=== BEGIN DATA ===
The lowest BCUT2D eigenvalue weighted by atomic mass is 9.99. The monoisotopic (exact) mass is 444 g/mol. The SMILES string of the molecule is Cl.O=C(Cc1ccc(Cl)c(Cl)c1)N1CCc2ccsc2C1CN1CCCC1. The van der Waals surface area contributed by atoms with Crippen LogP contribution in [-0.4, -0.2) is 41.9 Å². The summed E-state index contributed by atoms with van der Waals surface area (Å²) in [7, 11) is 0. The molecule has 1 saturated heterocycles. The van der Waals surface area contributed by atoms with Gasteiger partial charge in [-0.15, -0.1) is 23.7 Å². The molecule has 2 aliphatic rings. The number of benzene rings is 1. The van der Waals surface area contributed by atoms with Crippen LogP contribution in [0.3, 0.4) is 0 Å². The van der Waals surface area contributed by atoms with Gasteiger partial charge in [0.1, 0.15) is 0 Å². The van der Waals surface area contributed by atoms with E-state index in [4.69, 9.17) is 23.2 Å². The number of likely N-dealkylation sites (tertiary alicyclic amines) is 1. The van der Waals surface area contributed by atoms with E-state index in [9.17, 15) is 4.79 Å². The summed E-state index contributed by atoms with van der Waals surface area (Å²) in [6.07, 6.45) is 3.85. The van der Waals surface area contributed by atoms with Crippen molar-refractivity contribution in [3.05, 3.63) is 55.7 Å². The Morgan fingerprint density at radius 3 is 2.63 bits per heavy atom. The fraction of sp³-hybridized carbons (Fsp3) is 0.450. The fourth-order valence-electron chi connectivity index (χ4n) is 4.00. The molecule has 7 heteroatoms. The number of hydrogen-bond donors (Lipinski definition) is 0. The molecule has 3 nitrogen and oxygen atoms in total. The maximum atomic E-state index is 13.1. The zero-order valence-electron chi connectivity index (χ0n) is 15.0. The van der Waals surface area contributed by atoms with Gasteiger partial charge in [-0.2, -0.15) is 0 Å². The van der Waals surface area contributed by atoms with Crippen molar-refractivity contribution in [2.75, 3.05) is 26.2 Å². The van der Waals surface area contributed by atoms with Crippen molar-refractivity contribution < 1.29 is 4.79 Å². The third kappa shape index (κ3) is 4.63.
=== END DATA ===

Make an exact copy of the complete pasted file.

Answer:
The lowest BCUT2D eigenvalue weighted by atomic mass is 9.99. The monoisotopic (exact) mass is 444 g/mol. The SMILES string of the molecule is Cl.O=C(Cc1ccc(Cl)c(Cl)c1)N1CCc2ccsc2C1CN1CCCC1. The van der Waals surface area contributed by atoms with Crippen LogP contribution in [-0.4, -0.2) is 41.9 Å². The summed E-state index contributed by atoms with van der Waals surface area (Å²) in [7, 11) is 0. The molecule has 1 saturated heterocycles. The van der Waals surface area contributed by atoms with Gasteiger partial charge in [-0.15, -0.1) is 23.7 Å². The molecule has 2 aliphatic rings. The number of benzene rings is 1. The van der Waals surface area contributed by atoms with Crippen LogP contribution in [0.3, 0.4) is 0 Å². The van der Waals surface area contributed by atoms with Gasteiger partial charge in [0.1, 0.15) is 0 Å². The van der Waals surface area contributed by atoms with E-state index in [4.69, 9.17) is 23.2 Å². The number of likely N-dealkylation sites (tertiary alicyclic amines) is 1. The van der Waals surface area contributed by atoms with E-state index in [9.17, 15) is 4.79 Å². The summed E-state index contributed by atoms with van der Waals surface area (Å²) in [6.07, 6.45) is 3.85. The van der Waals surface area contributed by atoms with Crippen molar-refractivity contribution in [3.05, 3.63) is 55.7 Å². The Morgan fingerprint density at radius 3 is 2.63 bits per heavy atom. The fraction of sp³-hybridized carbons (Fsp3) is 0.450. The fourth-order valence-electron chi connectivity index (χ4n) is 4.00. The molecule has 7 heteroatoms. The number of hydrogen-bond donors (Lipinski definition) is 0. The molecule has 3 nitrogen and oxygen atoms in total. The maximum atomic E-state index is 13.1. The zero-order valence-electron chi connectivity index (χ0n) is 15.0. The van der Waals surface area contributed by atoms with Gasteiger partial charge in [-0.2, -0.15) is 0 Å². The van der Waals surface area contributed by atoms with Crippen molar-refractivity contribution in [2.75, 3.05) is 26.2 Å². The van der Waals surface area contributed by atoms with Crippen molar-refractivity contribution < 1.29 is 4.79 Å². The third kappa shape index (κ3) is 4.63.